Profile Hugh Mackay

The social researcher has seen great changes in his long career.

The social researcher has seen great changes in his long career.

Hugh Mackay has spent 50 years listening to people, gauging the collective mood of the nation and publishing the results in reports and books. Mackay, considered a pioneer of social research in this country, has commented on many topics, ranging from the place of women in society to the information deluge and our increasing materialism.

Now, at 70, he's hanging up his research boots to concentrate on writing novels. After selling his renowned Mackay Report to the French research company Ipsos in 2003, then consulting to the company for four years, he has spent this year adjusting to a working life that is not highly scheduled around quarterly research projects for the report.

"It's an odd feeling . liberating," he says. "I've spent my life sitting in people's homes talking to them and listening - I've always been an observer, a listener, perhaps at the expense of participation. Now I can be more opinionated. I don't have to check everything I say against the data."

Mackay went into public opinion research straight from school, aged 16, working for McNair Survey (now ACNielsen). His father, who worked in advertising, had heard of the embryonic field of social research and suggested to his son that it would suit him.

At night Mackay studied social psychology (focusing on how people behave in groups), then left McNairs to work in audience research for the ABC. Since then he has run his own research company, basing his finding on small group discussions and individual interviews, rather than large surveys.

Mackay says the greatest change he has observed is the place of women in Australian society. "In the 1950s women were second-class citizens," he says, noting that they were automatically paid less than men and received less superannuation, had to resign from the public service when they got married and couldn't travel overseas without their husband's permission.

Most changes, he believes, have been positive. But we are also more materialistic and debt-laden, with higher levels of anxiety and depression.

And Mackay detects a decline in our sense of belonging to a community. More people are living alone, both partners in a marriage often work, meaning less mothers are around the neighbourhood during the day, and we go everywhere by car, so local footpath traffic has dwindled.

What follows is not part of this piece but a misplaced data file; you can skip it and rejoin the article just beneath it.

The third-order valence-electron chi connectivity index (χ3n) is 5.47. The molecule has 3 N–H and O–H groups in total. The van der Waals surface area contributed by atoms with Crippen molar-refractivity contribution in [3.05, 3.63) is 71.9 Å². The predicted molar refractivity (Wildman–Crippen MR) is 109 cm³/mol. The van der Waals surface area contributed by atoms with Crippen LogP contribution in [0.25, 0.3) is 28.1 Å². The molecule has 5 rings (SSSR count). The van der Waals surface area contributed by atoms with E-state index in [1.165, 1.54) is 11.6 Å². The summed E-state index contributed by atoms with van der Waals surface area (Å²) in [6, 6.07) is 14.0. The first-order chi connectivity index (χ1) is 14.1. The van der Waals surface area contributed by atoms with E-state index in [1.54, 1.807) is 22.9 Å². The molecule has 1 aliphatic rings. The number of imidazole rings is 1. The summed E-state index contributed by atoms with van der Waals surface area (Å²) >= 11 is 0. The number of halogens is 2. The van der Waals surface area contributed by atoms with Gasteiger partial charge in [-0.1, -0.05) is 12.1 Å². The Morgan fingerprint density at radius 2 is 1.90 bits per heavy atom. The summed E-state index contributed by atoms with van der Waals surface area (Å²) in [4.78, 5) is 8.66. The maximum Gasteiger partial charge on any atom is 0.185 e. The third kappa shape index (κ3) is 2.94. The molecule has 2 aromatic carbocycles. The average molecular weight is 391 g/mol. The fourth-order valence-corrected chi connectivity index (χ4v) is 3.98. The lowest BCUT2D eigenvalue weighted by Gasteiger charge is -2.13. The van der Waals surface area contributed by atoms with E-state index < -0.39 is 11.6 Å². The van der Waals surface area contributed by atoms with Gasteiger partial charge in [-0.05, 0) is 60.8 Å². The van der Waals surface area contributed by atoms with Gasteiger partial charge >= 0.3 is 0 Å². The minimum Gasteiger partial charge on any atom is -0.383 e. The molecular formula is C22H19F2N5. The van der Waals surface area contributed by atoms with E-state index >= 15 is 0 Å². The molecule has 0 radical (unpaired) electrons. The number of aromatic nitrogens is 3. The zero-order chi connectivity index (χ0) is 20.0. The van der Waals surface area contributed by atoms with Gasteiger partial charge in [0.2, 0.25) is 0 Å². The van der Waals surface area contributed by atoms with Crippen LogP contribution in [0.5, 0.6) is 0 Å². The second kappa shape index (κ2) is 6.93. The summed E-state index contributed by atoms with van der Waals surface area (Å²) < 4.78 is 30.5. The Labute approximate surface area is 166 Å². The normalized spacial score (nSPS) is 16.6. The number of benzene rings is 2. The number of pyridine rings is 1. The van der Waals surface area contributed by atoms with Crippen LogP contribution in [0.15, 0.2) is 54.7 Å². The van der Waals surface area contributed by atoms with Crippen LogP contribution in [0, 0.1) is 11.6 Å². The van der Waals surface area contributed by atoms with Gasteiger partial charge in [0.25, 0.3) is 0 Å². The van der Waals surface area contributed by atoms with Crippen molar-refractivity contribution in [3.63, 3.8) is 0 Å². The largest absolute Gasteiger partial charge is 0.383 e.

"But I think the tide is turning again on this. There are a lot more signs now of people wanting to connect with the herd," Mackay says, noting the rise of activities such as book clubs and choirs and eating out with friends. "I think a major social change over the next 10-15 years will be more active participation in the local community."

However, it won't be Mackay documenting the trend. He's now a full-time writer, working on a second edition of his 2007 book Advance Australia Where? and his fifth novel.

"The novels are not research reports but they are certainly enriched by the research I have done," he says. "As a researcher, I've learned never to ask 'why'. It's the question we always want answered but when we ask it directly, it puts pressure on people to come up with a rational-sounding explanation which is more likely to conceal than reveal the truth. 'Is there anything else you'd like to say about that?' or even 'tell me more' works better - in personal relationships, as in research."

THE BIG QUESTIONS

Biggest break Landing a job in the audience research department at the ABC in 1960, when there was a ferment of new thinking about mass communication and about research methods. I became one of the Australian pioneers of qualitative research.

Biggest achievement Launching The Mackay Report in 1979 and running it for 25 years. As a continuous program of syndicated social research based on qualitative methods, this project was - and still is - unique in the world.

Biggest regret That I didn't go overseas to study and travel when I was in my 20s. I would have benefited from exposure to international thinking at an earlier age - and, having been an evening student at Sydney University, I would have loved a year or two of full-time study.

Best investment My own business. It gave me the freedom to take my career in any direction I chose and to decide which clients I'd work for.

Worst investment Luxury cars. A lot of fun but too much money wasted learning the lesson of depreciation.

Attitude to money It has only ever been about having the freedom to choose how to live. The aspiration to accumulate wealth for its own sake is the obscenity of modern capitalism.

Personal philosophy The greatest of all human needs is the need to be taken seriously. Therefore, the greatest contribution we can make to the health of our society is to take each other seriously; to listen attentively; to respond compassionately.


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